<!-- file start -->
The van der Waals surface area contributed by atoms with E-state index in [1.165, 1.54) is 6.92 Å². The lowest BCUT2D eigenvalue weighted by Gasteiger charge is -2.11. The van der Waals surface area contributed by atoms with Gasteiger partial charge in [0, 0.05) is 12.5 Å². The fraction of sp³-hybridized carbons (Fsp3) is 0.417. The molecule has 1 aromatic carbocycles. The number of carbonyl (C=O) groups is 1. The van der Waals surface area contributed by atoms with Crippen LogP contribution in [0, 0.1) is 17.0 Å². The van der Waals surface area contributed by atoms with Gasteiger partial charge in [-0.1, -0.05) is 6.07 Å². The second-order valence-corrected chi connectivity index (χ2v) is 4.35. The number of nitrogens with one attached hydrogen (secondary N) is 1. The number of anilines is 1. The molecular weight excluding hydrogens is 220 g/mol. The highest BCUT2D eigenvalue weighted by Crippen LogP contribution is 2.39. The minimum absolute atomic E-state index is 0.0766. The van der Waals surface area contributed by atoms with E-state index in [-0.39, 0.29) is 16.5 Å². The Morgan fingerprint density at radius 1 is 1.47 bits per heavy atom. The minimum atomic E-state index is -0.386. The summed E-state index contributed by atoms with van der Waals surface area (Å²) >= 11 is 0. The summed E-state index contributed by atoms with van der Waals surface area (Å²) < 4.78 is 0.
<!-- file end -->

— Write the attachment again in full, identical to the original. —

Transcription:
The van der Waals surface area contributed by atoms with E-state index in [1.165, 1.54) is 6.92 Å². The lowest BCUT2D eigenvalue weighted by Gasteiger charge is -2.11. The van der Waals surface area contributed by atoms with Gasteiger partial charge in [0, 0.05) is 12.5 Å². The fraction of sp³-hybridized carbons (Fsp3) is 0.417. The molecule has 1 aromatic carbocycles. The number of carbonyl (C=O) groups is 1. The van der Waals surface area contributed by atoms with Crippen LogP contribution in [0, 0.1) is 17.0 Å². The van der Waals surface area contributed by atoms with Gasteiger partial charge in [-0.1, -0.05) is 6.07 Å². The second-order valence-corrected chi connectivity index (χ2v) is 4.35. The number of nitrogens with one attached hydrogen (secondary N) is 1. The number of anilines is 1. The molecular weight excluding hydrogens is 220 g/mol. The highest BCUT2D eigenvalue weighted by Crippen LogP contribution is 2.39. The minimum absolute atomic E-state index is 0.0766. The van der Waals surface area contributed by atoms with E-state index in [-0.39, 0.29) is 16.5 Å². The Morgan fingerprint density at radius 1 is 1.47 bits per heavy atom. The minimum atomic E-state index is -0.386. The summed E-state index contributed by atoms with van der Waals surface area (Å²) >= 11 is 0. The summed E-state index contributed by atoms with van der Waals surface area (Å²) < 4.78 is 0.